A portion of my weekend was joyfully sunk into a beer festival, but there was still time for movies. The weekend brought me a horror/sci-fi I’d been wanting to see for a few months, a slightly trippy movie for kids, a horror-as-puberty analogy, some Spanish devil zombies, and a cat who won’t cop out when there’s danger all about. This is the movie weekend that was… you’re daaaamn right.
Lemora: A Child’s Tale of the Supernatural (1973)
While Lemora wasn’t exactly my cup of tea, I have to admit that I’m fascinated that there’s an entire sub-set of horror that uses the supernatural as a metaphor for puberty. Lemora certainly qualifies, as a 13-year old girl is taken captive by a sexually aware adult lady vampire, who tries to tutor her on her way to “recognizing her own power” (paraphrasing but not by much). It was hard to watch Lemora without thinking of the 1970 Czech New Wave classic, Valerie and Her Week of Wonders (1970), which dealt with identical themes. On the werewolf side of things, there’s Ginger Snaps (2000), The Company of Wolves (1984), and even the hokey I Was a Teenage Werewolf (1957). Someone smarter than me could write a tremendous article about this phenomenon.
Rating: 2.5 out of 5 stars
Dark Skies (2013)
I had avoided this in theaters because the trailers made it look so completely clichéd. The ad campaign for Dark Skies did it no favors, because it was actually quite a solid little horror/sci-fi film. And while nothing about it really surprised me, I have to confess that at least a few of the jump scares got me really good. As someone who watches a lot of horror, I can tell you that it’s not often that I’m sucked in by a jump scare, so it says something for Dark Skies that it got me.
Rating: 3 out of 5 stars
[REC]³ Génesis (2012)
As the opening credits for [REC]³ ran and I saw Paco Plaza’s name pop up as the director, I knew I was in for good times. Plaza’s Xmas Tale, from the Spanish “Six Films to Keep You Awake” series, is one of my favorite lesser-known horror films of the last decade. And I had enjoyed Plaza’s work on the first [REC]. In full disclosure, I hadn’t seen the second film in the series, which ultimately made a little bit of [REC]³ confusing. That’s my own fault. Some quick googling filled in the cracks nicely. [REC]³ is honestly an impressive film, one that employs the shaky cam at the same time that it winks at it, even making fun of the liberal use of it in the American remakes of the [REC] films. There’s a heavy religious element to [REC]³, which I assume is at least partially residue from Spain’s strong Catholic population (according to Wikipedia, 70.5% of Spaniards self-identify as Catholic). The whole reason I watched [REC]³ in the first place is its presence on this list of 25 horror films from 2012, written by critic Scott Weinberg. It was the last one on my list, and I can’t say enough good things about the list in general. There are some real gems on there.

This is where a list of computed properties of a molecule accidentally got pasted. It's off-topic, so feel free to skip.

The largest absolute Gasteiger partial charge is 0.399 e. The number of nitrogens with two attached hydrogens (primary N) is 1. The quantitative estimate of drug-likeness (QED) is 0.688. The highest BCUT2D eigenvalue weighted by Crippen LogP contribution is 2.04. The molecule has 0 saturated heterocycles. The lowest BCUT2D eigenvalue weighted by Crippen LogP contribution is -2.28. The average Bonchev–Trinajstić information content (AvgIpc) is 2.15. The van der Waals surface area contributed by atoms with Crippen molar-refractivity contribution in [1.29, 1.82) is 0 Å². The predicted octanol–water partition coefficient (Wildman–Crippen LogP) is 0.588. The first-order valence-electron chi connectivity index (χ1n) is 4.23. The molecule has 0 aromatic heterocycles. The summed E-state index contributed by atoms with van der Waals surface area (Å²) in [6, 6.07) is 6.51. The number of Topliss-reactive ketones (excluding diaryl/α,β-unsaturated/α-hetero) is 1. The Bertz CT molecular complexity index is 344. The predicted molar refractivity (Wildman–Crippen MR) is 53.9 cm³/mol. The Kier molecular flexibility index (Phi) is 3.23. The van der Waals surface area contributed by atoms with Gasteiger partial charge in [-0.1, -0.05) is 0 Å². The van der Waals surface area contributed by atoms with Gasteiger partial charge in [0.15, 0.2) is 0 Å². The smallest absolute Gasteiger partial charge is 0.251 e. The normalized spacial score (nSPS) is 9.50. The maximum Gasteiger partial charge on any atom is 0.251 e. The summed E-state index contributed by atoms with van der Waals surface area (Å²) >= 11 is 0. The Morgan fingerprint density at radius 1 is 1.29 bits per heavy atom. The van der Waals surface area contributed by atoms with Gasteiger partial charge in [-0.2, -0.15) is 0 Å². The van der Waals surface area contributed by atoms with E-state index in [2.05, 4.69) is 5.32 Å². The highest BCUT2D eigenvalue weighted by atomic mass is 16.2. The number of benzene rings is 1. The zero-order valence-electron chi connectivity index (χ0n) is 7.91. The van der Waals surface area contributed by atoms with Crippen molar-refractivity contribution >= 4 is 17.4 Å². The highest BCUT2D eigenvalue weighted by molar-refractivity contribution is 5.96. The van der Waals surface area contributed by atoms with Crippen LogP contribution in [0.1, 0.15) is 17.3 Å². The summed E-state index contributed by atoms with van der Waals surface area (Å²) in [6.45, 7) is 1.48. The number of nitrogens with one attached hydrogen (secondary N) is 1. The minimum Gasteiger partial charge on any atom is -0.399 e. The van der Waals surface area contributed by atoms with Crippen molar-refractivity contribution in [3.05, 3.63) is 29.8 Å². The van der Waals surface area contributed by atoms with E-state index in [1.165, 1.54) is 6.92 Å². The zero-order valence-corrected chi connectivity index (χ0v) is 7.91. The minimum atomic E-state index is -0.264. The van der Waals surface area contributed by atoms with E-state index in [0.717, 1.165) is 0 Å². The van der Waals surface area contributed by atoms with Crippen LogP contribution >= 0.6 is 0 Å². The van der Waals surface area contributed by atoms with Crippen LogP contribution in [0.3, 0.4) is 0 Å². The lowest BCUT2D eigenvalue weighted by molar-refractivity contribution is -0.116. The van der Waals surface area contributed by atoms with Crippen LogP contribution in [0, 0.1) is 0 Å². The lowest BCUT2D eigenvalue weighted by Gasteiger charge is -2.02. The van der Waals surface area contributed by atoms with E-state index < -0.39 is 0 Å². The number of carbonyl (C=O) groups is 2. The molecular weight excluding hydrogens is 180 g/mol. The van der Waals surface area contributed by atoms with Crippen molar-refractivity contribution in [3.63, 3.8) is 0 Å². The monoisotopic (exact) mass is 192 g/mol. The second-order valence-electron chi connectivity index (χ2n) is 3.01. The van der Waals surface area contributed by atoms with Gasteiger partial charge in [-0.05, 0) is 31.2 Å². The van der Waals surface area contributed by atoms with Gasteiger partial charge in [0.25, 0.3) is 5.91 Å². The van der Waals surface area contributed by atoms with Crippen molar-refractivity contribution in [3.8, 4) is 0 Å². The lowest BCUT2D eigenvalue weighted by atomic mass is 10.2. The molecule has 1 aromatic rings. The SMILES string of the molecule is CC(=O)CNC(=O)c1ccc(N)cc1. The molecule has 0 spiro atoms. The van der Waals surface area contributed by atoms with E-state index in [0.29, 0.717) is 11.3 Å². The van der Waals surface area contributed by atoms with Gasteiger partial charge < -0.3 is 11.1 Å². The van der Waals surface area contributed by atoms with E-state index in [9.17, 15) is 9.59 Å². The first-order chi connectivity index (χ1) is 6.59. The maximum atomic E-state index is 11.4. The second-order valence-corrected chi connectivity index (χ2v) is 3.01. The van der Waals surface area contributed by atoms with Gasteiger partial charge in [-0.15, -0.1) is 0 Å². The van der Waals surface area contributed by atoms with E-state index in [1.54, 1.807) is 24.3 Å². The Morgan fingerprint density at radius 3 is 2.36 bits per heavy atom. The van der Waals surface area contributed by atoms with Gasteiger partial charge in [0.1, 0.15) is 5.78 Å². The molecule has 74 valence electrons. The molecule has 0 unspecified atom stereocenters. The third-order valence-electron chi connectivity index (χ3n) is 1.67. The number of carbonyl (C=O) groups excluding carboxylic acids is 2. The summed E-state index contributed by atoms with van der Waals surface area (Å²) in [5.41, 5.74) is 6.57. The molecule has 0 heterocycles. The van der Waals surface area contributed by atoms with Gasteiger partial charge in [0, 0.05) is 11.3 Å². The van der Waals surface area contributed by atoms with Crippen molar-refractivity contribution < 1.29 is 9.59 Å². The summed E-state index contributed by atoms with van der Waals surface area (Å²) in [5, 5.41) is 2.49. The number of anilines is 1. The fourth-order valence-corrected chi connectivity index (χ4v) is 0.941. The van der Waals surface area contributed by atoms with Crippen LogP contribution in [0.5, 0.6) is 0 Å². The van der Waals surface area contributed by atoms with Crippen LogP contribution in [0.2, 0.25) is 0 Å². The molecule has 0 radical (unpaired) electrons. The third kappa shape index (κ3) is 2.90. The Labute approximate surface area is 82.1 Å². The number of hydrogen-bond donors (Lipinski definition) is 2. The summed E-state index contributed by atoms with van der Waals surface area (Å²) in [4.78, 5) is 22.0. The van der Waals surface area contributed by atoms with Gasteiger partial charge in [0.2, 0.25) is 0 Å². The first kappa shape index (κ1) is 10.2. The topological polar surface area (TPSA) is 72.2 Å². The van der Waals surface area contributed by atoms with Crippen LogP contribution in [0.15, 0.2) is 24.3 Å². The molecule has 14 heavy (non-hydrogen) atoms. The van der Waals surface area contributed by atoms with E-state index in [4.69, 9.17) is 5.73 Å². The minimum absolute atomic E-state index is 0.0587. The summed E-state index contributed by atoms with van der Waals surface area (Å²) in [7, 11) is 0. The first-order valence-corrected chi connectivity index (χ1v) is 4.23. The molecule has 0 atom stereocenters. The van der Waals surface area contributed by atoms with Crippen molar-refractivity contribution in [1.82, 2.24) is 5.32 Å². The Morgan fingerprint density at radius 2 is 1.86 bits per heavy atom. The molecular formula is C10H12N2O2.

Rating: 4 out of 5 stars
The Big House (1930)
The Big House wasn’t an overtly bad film, but I completely lost interest in it. Whatever the reason, it simply did nothing for me. There’s not a lot else to say about it, really.
Rating: 2.5 out of 5 stars
The Phantom Tollbooth (1970)
Butch Patrick (the kid who played Eddie Munster) plays a bored 10-year old who is visited by a magical tollbooth, which transports him into a fantastical animated world where he must re-unite rhyme and reason (they’re princesses) with the kings of numbers and words. It sounds ridiculous, but bear in mind that it’s kids fare and it was made in the late 1960s. The animation, screenplay, and direction was all supplied by legendary animator Chuck Jones, while many of the voices were supplied by Mel Blanc. What results is a very effective, imagination-driven piece of children’s entertainment, sort of the nexus of Looney Tunes, Dr. Seuss, and Disney. And it comes with just a tiny dash of 60s trippiness. Apparently, the film derives from a children’s book of the same name, and the author “hates” this film. So if you’re familiar with the book, you may also dislike this movie. As for me, I highly recommend it for kids.
Rating: 3.5 out of 5 stars
Shaft’s Big Score (1972)
First things first- Shaft movies are fun. This is an unquestioned truth of human existence. It’s as true as pointing out that water is wet, the desert is dry, and you should never make the first or third out at third base. Having said that, the biggest take-away from Shaft’s Big Score is that I DVR’ed it off of TCM and they edited nothing. There was nudity and a lot of f-bombs. That TCM didn’t edit the film in any way makes me respect them so much more. I guess I’m not shocked that TCM would do the right thing as far as cinematic integrity goes. But it’s still great to get a reminder every now and again.